The scriptures are replete with examples of how the Lord instructs His servants and helps them in their journey. The book of Exodus tells us how the Lord prepared the way for the children of Israel to cross the Red Sea and journey across the desert. In 1 Nephi 17 of the Book of Mormon, Nephi is instructed how to build a ship not "after the manner of men," but after the manner the Lord had shown him, that would carry his family to the promised land. The book of Ether explains how the brother of Jared and his brethren built their barges "according to the instructions of the Lord." And the Lord brought them out of the depths of the sea and protected them as they passed through the waves and the wind and the floods. He gave them a source of light and because the brother of Jared had faith and obeyed so willingly, he was given knowledge of the Savior and saw Him face to face.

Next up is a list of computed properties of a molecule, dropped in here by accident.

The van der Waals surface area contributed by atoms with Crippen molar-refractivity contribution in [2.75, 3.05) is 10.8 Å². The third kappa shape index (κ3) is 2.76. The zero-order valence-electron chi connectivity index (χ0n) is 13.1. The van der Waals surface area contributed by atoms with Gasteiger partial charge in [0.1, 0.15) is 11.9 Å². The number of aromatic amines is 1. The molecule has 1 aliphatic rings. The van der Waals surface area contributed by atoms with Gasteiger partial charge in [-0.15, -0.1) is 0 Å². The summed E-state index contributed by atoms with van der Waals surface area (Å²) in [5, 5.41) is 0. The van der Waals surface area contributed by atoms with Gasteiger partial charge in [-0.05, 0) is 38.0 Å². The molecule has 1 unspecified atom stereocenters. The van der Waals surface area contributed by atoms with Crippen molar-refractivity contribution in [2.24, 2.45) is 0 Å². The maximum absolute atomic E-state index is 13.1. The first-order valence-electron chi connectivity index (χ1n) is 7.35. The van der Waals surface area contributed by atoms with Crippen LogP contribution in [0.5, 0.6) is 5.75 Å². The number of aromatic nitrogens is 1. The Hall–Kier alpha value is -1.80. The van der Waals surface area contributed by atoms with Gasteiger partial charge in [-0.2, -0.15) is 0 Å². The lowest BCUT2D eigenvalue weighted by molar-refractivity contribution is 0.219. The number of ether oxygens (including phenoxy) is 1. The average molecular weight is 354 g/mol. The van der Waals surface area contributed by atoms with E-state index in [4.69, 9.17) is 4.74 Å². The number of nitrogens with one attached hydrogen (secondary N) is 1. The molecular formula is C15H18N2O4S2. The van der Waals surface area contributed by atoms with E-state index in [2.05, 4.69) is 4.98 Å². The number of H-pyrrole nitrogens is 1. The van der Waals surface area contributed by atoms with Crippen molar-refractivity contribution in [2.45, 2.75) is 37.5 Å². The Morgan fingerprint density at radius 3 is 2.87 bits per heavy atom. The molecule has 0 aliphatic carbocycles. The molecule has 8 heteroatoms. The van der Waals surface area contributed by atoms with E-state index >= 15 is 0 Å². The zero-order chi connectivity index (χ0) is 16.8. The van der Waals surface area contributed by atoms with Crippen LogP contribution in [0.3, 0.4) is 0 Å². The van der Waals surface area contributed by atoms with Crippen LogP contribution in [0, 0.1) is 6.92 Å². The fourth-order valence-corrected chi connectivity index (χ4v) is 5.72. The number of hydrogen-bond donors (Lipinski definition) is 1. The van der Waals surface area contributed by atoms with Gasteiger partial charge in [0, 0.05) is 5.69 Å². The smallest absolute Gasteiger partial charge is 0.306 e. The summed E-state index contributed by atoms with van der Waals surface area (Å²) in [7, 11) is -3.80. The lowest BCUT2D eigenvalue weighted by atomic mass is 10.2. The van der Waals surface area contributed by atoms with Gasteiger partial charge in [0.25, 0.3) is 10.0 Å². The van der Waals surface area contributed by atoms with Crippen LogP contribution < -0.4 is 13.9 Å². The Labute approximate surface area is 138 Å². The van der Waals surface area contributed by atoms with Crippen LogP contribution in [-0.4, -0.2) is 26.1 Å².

While studying Exodus 25 - 27  I thought about our temples today and the exactness with which they are built - the workmanship and placement of every detail, even down to the way the light fixtures are lined up and where the chairs are placed. Those things matter because the Lord gave directions and expects His servants to "make a sanctuary that [the Lord] may dwell among them." The Lord asked for the children of Israel to "bring me an offering; of every man that giveth it willingly with his heart..." The Lord asks me today to offer Him my willing heart - my broken heart and contrite spirit. I made covenants in the temple of my own free will and choice. In the temple, I receive instruction about how to live my life - how to construct my life, if you will, after the manner that will safely carry me through this mortal journey and back into His presence. 

Maybe I do have something to write about. 

Life is magnificent!

1 comment:

  1. I'm laughing only because I do the same thing. And gosh my journal back in 1977 waxed on poetically about finding love. Glad you did, unfortunately I did not. Sometimes we just have really nothing to say. I can remember a time when people thought you wise when you spoke less often. Thanks for the chuckle. I need it.